MONEY MAY NOT BE the root of all evil, but it does seem to be the source of much stress. A therapist once told me it was the No. 1 reason that couples came to see her. Today, fewer Americans express satisfaction with their financial situation than they did in the early 1970s—despite living more than twice as well. The Federal Reserve found 44% of American adults either couldn’t handle a $400 financial emergency or would cover it by going into debt or selling household possessions.

Much of this angst could be avoided with just a handful of simple financial steps. Suppose you’re the parent of young adults in their 20s. What would it cost to set them on the right financial path, so one day they, too, will be HumbleDollar readers?

It is, alas, not nearly as cheap as I had hoped—which may explain why so many Americans lead lives dogged by money worries. Consider the price tag on six key financial steps:

1. Build up an emergency fund. You might open a high-yield savings account for your kids and add $250 every month, with perhaps both you and your children chipping in. The monthly sum is arbitrary, but the idea behind it isn’t: You want your adult children to have enough set aside to muddle through at least a few months. That’ll provide a modest safety net—and, I suspect, significantly reduce your children’s day-to-day money worries.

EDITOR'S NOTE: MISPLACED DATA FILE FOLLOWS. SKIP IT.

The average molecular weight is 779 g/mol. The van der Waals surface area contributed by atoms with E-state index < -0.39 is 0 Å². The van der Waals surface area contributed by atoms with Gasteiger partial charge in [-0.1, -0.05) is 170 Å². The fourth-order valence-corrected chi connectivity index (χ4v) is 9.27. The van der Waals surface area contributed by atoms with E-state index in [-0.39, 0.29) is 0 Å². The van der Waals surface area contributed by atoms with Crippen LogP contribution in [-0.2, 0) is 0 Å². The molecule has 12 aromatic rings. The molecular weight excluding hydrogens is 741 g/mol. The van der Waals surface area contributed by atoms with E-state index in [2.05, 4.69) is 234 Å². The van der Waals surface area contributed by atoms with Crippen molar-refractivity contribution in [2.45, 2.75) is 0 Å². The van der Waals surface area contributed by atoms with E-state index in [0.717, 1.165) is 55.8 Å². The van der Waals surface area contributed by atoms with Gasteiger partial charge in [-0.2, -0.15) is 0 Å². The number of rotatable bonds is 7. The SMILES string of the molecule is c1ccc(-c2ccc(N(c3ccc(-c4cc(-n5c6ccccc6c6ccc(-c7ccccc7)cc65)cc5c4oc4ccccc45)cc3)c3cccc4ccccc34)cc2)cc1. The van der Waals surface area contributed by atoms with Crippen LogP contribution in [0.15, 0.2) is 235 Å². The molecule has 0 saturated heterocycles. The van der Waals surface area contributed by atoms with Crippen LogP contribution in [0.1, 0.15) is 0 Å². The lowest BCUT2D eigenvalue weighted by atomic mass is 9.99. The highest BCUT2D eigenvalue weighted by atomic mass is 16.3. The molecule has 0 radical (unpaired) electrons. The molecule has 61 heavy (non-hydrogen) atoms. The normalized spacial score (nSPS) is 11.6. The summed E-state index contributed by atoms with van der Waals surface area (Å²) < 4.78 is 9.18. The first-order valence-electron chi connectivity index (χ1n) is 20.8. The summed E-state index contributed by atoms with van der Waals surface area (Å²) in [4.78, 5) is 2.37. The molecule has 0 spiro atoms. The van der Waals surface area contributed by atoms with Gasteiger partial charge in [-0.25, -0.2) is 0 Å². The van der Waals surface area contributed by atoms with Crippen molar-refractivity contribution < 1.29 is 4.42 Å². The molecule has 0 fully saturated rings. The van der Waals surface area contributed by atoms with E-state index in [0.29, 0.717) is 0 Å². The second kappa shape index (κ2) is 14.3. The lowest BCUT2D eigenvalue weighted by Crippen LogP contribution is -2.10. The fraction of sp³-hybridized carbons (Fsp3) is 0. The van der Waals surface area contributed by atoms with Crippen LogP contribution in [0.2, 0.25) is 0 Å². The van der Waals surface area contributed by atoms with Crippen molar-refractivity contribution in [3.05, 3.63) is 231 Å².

2. Pay off credit card debt. Among older college students who carry credit cards, the average balance is some $1,100, according to a 2016 study. Got kids who accumulated card debt during their college years? You might help them pay it off.

3. Stash $250 every month in a Roth IRA. While debt can be depressing, saving money is uplifting: It gives you hope the future will be brighter.

A Roth is a great investment vehicle for those in their 20s, thanks to the decades of tax-free growth they’ll enjoy. True, they won’t get the initial tax deduction that traditional retirement accounts offer. But for those in their 20s on relatively low salaries, that tax deduction probably isn’t worth all that much.

An added bonus: Roth contributions can be withdrawn at any time, with no taxes or penalties owed, as long as you don’t touch the account’s investment gains. That means the Roth could supplement your children’s emergency fund.